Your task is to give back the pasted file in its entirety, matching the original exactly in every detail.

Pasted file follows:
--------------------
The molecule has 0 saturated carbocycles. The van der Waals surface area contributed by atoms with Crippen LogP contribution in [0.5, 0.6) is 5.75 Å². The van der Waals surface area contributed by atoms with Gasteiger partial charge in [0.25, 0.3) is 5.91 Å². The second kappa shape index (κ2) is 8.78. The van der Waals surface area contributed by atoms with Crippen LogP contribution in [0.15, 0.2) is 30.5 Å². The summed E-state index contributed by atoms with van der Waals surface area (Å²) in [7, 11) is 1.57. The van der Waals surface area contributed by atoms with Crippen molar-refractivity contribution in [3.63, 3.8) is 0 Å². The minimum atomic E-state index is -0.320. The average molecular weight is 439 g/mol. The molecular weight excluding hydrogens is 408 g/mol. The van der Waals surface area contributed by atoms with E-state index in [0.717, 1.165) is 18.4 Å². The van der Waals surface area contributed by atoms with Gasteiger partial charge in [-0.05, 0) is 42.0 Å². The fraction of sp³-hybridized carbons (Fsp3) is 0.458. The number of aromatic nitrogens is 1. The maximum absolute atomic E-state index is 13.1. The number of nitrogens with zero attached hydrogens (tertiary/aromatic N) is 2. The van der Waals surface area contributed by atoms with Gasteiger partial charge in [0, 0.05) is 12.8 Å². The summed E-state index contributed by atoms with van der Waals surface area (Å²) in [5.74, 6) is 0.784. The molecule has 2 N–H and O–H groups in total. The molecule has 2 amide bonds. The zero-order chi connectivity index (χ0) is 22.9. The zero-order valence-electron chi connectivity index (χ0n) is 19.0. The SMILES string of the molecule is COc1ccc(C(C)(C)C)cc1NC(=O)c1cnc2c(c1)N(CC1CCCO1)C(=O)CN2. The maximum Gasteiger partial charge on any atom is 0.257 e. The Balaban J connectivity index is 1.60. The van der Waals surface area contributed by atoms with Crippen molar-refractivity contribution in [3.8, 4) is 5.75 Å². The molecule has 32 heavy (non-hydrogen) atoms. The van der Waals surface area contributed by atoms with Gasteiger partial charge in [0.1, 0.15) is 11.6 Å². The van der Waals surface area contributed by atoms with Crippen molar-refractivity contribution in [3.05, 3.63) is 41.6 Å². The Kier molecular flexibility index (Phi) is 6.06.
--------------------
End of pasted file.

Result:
The molecule has 0 saturated carbocycles. The van der Waals surface area contributed by atoms with Crippen LogP contribution in [0.5, 0.6) is 5.75 Å². The van der Waals surface area contributed by atoms with Gasteiger partial charge in [0.25, 0.3) is 5.91 Å². The second kappa shape index (κ2) is 8.78. The van der Waals surface area contributed by atoms with Crippen LogP contribution in [0.15, 0.2) is 30.5 Å². The summed E-state index contributed by atoms with van der Waals surface area (Å²) in [7, 11) is 1.57. The van der Waals surface area contributed by atoms with Crippen molar-refractivity contribution in [3.63, 3.8) is 0 Å². The minimum atomic E-state index is -0.320. The average molecular weight is 439 g/mol. The molecular weight excluding hydrogens is 408 g/mol. The van der Waals surface area contributed by atoms with E-state index in [0.717, 1.165) is 18.4 Å². The van der Waals surface area contributed by atoms with Gasteiger partial charge in [-0.05, 0) is 42.0 Å². The fraction of sp³-hybridized carbons (Fsp3) is 0.458. The number of aromatic nitrogens is 1. The maximum absolute atomic E-state index is 13.1. The number of nitrogens with zero attached hydrogens (tertiary/aromatic N) is 2. The van der Waals surface area contributed by atoms with Gasteiger partial charge in [0, 0.05) is 12.8 Å². The summed E-state index contributed by atoms with van der Waals surface area (Å²) in [5.74, 6) is 0.784. The molecule has 2 N–H and O–H groups in total. The molecule has 2 amide bonds. The zero-order chi connectivity index (χ0) is 22.9. The zero-order valence-electron chi connectivity index (χ0n) is 19.0. The SMILES string of the molecule is COc1ccc(C(C)(C)C)cc1NC(=O)c1cnc2c(c1)N(CC1CCCO1)C(=O)CN2. The maximum Gasteiger partial charge on any atom is 0.257 e. The Balaban J connectivity index is 1.60. The van der Waals surface area contributed by atoms with Crippen molar-refractivity contribution in [3.8, 4) is 5.75 Å². The molecule has 32 heavy (non-hydrogen) atoms. The van der Waals surface area contributed by atoms with Gasteiger partial charge in [0.1, 0.15) is 11.6 Å². The van der Waals surface area contributed by atoms with Crippen molar-refractivity contribution in [3.05, 3.63) is 41.6 Å². The Kier molecular flexibility index (Phi) is 6.06.